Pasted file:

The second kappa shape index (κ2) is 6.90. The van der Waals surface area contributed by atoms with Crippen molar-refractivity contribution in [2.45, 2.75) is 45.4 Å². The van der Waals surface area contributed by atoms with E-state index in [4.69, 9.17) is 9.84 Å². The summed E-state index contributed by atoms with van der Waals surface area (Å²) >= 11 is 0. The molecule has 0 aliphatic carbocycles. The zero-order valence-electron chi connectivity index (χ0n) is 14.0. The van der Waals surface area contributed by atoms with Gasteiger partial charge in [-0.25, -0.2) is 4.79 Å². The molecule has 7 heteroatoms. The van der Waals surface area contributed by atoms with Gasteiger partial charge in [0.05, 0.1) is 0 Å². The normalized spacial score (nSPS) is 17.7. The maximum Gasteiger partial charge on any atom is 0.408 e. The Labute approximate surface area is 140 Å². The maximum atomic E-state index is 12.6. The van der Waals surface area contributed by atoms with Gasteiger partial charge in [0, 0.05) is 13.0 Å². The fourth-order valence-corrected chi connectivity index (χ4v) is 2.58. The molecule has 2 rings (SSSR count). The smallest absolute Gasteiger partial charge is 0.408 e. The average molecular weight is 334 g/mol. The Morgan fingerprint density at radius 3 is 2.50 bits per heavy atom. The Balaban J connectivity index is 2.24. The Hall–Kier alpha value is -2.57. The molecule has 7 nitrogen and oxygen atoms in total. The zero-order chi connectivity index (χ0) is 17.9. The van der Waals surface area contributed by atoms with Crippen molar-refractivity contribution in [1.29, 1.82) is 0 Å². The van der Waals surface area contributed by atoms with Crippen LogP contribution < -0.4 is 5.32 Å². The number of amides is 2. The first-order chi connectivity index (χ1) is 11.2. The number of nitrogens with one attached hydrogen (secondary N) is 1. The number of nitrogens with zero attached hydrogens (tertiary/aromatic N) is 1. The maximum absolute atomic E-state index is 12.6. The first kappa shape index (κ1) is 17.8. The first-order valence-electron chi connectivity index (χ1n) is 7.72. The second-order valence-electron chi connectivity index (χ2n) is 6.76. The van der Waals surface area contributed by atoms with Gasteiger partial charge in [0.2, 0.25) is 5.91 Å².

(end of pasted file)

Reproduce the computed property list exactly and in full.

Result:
The second kappa shape index (κ2) is 6.90. The van der Waals surface area contributed by atoms with Crippen molar-refractivity contribution in [2.45, 2.75) is 45.4 Å². The van der Waals surface area contributed by atoms with E-state index in [4.69, 9.17) is 9.84 Å². The summed E-state index contributed by atoms with van der Waals surface area (Å²) >= 11 is 0. The molecule has 0 aliphatic carbocycles. The zero-order valence-electron chi connectivity index (χ0n) is 14.0. The van der Waals surface area contributed by atoms with Gasteiger partial charge in [-0.25, -0.2) is 4.79 Å². The molecule has 7 heteroatoms. The van der Waals surface area contributed by atoms with Gasteiger partial charge in [0.05, 0.1) is 0 Å². The normalized spacial score (nSPS) is 17.7. The maximum Gasteiger partial charge on any atom is 0.408 e. The Labute approximate surface area is 140 Å². The maximum atomic E-state index is 12.6. The van der Waals surface area contributed by atoms with Gasteiger partial charge in [0, 0.05) is 13.0 Å². The fourth-order valence-corrected chi connectivity index (χ4v) is 2.58. The molecule has 2 rings (SSSR count). The smallest absolute Gasteiger partial charge is 0.408 e. The average molecular weight is 334 g/mol. The Morgan fingerprint density at radius 3 is 2.50 bits per heavy atom. The Balaban J connectivity index is 2.24. The Hall–Kier alpha value is -2.57. The molecule has 7 nitrogen and oxygen atoms in total. The zero-order chi connectivity index (χ0) is 17.9. The van der Waals surface area contributed by atoms with Crippen molar-refractivity contribution in [1.29, 1.82) is 0 Å². The van der Waals surface area contributed by atoms with Crippen LogP contribution < -0.4 is 5.32 Å². The number of amides is 2. The first-order chi connectivity index (χ1) is 11.2. The number of nitrogens with one attached hydrogen (secondary N) is 1. The number of nitrogens with zero attached hydrogens (tertiary/aromatic N) is 1. The maximum absolute atomic E-state index is 12.6. The first kappa shape index (κ1) is 17.8. The first-order valence-electron chi connectivity index (χ1n) is 7.72. The second-order valence-electron chi connectivity index (χ2n) is 6.76. The van der Waals surface area contributed by atoms with Gasteiger partial charge in [0.2, 0.25) is 5.91 Å².